Should You Switch Your Dog to a Raw Food Diet?

Should You Switch Your Dog to a Raw Food Diet?

Last year, I rescued a German Shepherd named Neko from a shelter in Southern California. Aside from being a certified dog trainer, I am also the director of the German Shepherd rescue Sylvester’s Haven.

Neko had been diagnosed with Degenerative Myelopathy (DM) by the shelter vet. We saved Neko under the assumption that he would probably only have seven months to live given his condition and we had enough donations lined up to give him a good end of life. As I took a personal interest in this amazing dog, I researched nutritional protocols to slow the progression of his disease. After my research, I decided to switch Neko to a raw diet; something I had never done before.

I was cooking a custom, breed-specific diet for my own German Shepherds, which they did fantastic with, but I never ventured into raw food. What I observed with Neko after this switch was truly remarkable. Neko ended up at my own home and so I could observe all changes first hand. He recovered from a dog that couldn’t get up, to a dog that was mostly standing on his own legs. He was wobbly but mobile. This incredible improvement made me question the original diagnosis and after more fundraisers and diagnostics, we determined Neko had a spinal injury that could be repaired through surgery. The surgery took place in December 2016 and Neko is still in physical therapy but is expected to regain full mobility next year. You can read more about Neko’s story on Sylvester’s Haven’s website but I want to focus on the raw food.

A few food facts worth considering:

In 1941, canned dog food had a 90% share of the market… until the United States entered World War II and the government started rationing tin and meat, hence dry dog food was made popular. In 1950 the Ralston Purina Company started using a cooking extruder to make their Chex cereal. Ingredients were pushed through a tube, cooked under high pressure, and puffed up with air. This allowed Chex to stay crisp when milk was added. At about the same time, manufacturers were getting complaints about the appearance, texture, and digestibility of dry dog food. Purina’s pet food division borrowed an extruder from the cereal division and experimented with it in secret for three years. The result: Purina Dog Chow. Dogs loved it, it digested well, and it quickly became the number one dog food in the nation.(Source: Neatorama – The History of Dog Food)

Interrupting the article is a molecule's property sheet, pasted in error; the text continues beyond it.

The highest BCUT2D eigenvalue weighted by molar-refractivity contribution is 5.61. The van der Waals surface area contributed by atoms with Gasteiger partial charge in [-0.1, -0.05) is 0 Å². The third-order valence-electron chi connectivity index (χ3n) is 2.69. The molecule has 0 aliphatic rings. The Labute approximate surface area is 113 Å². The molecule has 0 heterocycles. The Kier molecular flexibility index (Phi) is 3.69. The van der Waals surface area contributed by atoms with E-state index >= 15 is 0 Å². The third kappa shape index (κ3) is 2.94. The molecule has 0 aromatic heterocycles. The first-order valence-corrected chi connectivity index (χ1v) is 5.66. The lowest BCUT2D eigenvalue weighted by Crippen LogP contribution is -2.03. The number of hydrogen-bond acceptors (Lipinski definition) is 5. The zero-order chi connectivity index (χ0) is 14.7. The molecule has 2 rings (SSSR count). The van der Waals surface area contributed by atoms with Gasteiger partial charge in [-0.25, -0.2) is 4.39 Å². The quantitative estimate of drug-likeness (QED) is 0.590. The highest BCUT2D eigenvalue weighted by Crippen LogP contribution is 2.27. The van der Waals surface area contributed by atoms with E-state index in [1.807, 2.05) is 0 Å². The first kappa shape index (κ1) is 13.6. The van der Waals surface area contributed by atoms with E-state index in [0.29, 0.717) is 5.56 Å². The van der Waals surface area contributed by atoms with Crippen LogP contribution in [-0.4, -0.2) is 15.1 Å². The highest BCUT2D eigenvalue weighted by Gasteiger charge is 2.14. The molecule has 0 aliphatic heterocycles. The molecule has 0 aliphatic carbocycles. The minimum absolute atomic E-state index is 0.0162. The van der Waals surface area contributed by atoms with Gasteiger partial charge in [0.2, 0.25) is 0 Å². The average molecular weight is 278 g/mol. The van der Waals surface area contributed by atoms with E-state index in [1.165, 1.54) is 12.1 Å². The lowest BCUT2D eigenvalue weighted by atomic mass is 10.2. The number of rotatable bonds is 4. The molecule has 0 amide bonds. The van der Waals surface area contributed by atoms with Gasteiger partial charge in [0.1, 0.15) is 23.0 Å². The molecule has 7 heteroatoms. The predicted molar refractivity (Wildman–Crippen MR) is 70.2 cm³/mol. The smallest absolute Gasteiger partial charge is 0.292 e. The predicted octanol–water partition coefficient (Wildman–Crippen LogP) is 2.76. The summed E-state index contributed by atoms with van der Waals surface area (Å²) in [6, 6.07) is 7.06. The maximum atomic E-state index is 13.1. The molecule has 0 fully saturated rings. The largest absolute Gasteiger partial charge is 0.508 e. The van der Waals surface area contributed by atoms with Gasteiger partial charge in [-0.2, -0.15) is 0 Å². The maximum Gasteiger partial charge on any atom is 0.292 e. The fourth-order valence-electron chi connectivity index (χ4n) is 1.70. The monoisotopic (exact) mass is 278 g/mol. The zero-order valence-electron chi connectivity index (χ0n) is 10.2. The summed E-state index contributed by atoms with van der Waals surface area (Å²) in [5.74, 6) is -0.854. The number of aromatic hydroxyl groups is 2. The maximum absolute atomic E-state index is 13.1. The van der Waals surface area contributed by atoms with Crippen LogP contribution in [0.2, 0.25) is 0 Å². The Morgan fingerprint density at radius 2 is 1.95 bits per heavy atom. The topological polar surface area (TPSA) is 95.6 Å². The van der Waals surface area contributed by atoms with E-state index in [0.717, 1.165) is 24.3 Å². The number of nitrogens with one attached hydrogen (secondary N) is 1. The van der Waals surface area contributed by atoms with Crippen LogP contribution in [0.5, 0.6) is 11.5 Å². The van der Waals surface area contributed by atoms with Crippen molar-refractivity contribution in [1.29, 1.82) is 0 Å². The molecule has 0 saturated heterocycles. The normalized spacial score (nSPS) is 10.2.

The thing is, an extruder only works when the food has a lot of starch. According to Dr. Richard Patton, 50,000 years ago dogs ate a diet that contained 4% carbohydrates. Today, the diet contains 48% carbohydrates and this mostly because carbohydrates are cheap and the extruder needs them to work. It is however not what dogs used to eat naturally before we bought their food at the supermarket.

In researching the history of canine nutrition. I discovered and read “Unlocking the Canine Ancestral Diet by Steve Brown,” which provided further insights into a healthy canine diet: 60% fat, 35% protein, 5% carbs. The extruder doesn’t work with that little carb (starch) content. To determine the carbohydrate content of any dog food, simply add the percentage values of fat, protein and fiber as listed on the bag and subtract that number from 100. The result is the percentage of carbohydrates in your dog’s food. Carbohydrates are basically starch and sugar and starch becomes sugar (glucose) during digestion. Just like with people, fewer carbohydrates are healthier for dogs.

Given how unnatural it is for a dog to eat that way it is not surprising that the life expectancy of dogs has steady DECREASED by 11% every 10 years since 1970. (Source: UK Kennel Club)

These facts and my own experiences led me to develop a custom raw recipe for German Shepherds and Neko has been enjoying this for a while now. My other dogs will soon follow.

From what I have read and seen myself, raw food is worth exploring, especially if your dog has health issues. There are commercial raw diets on the market today to help you get started.

Ralf WeberRalf Weber

Ralf Weber is a certified dog trainer and behaviorist. A professional member of the International Association of Canine Professionals {IACP), an AKC evaluator for Puppy S.T.A.R., Canine Good Citizen and Community Canine certifications, author of the dog behavioral book: “If Your Dog Could Talk and owner of the dog training company Happy Dog Training. Ralf works with clients in Southern California and can be contacted through his website at

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